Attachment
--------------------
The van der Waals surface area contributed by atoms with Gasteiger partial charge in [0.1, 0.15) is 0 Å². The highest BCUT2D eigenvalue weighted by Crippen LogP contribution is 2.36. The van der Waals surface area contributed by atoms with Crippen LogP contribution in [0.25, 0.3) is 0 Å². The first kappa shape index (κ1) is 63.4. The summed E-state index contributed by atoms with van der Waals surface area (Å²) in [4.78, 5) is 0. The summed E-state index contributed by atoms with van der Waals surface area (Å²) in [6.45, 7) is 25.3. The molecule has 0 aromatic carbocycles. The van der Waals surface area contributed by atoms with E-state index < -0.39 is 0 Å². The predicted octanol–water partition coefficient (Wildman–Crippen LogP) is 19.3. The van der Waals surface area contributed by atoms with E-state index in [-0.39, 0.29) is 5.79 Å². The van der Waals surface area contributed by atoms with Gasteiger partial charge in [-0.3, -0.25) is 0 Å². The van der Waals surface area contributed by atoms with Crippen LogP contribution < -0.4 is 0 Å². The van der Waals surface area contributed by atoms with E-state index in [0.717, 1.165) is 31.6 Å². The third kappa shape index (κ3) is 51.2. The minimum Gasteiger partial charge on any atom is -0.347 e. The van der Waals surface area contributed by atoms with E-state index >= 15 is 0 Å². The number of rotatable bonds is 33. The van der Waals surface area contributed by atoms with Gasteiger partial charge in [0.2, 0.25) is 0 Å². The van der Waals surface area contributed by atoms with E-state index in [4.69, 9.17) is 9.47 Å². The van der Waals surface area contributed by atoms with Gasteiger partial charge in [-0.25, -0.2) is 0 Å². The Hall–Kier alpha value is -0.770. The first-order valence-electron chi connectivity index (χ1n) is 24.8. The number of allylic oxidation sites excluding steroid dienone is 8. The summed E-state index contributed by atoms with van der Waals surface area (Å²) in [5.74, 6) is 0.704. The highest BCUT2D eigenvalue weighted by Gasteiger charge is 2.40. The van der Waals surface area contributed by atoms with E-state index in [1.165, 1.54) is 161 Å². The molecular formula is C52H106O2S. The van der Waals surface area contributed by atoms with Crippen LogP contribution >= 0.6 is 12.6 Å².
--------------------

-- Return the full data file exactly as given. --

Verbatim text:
The van der Waals surface area contributed by atoms with Gasteiger partial charge in [0.1, 0.15) is 0 Å². The highest BCUT2D eigenvalue weighted by Crippen LogP contribution is 2.36. The van der Waals surface area contributed by atoms with Crippen LogP contribution in [0.25, 0.3) is 0 Å². The first kappa shape index (κ1) is 63.4. The summed E-state index contributed by atoms with van der Waals surface area (Å²) in [4.78, 5) is 0. The summed E-state index contributed by atoms with van der Waals surface area (Å²) in [6.45, 7) is 25.3. The molecule has 0 aromatic carbocycles. The van der Waals surface area contributed by atoms with E-state index < -0.39 is 0 Å². The predicted octanol–water partition coefficient (Wildman–Crippen LogP) is 19.3. The van der Waals surface area contributed by atoms with E-state index in [-0.39, 0.29) is 5.79 Å². The van der Waals surface area contributed by atoms with Gasteiger partial charge in [-0.3, -0.25) is 0 Å². The van der Waals surface area contributed by atoms with Crippen LogP contribution < -0.4 is 0 Å². The van der Waals surface area contributed by atoms with E-state index in [0.717, 1.165) is 31.6 Å². The third kappa shape index (κ3) is 51.2. The minimum Gasteiger partial charge on any atom is -0.347 e. The van der Waals surface area contributed by atoms with E-state index >= 15 is 0 Å². The number of rotatable bonds is 33. The van der Waals surface area contributed by atoms with Gasteiger partial charge in [0.2, 0.25) is 0 Å². The van der Waals surface area contributed by atoms with E-state index in [4.69, 9.17) is 9.47 Å². The van der Waals surface area contributed by atoms with Gasteiger partial charge in [-0.25, -0.2) is 0 Å². The Hall–Kier alpha value is -0.770. The first-order valence-electron chi connectivity index (χ1n) is 24.8. The number of allylic oxidation sites excluding steroid dienone is 8. The summed E-state index contributed by atoms with van der Waals surface area (Å²) in [5.74, 6) is 0.704. The highest BCUT2D eigenvalue weighted by Gasteiger charge is 2.40. The van der Waals surface area contributed by atoms with E-state index in [1.165, 1.54) is 161 Å². The molecular formula is C52H106O2S. The van der Waals surface area contributed by atoms with Crippen LogP contribution >= 0.6 is 12.6 Å².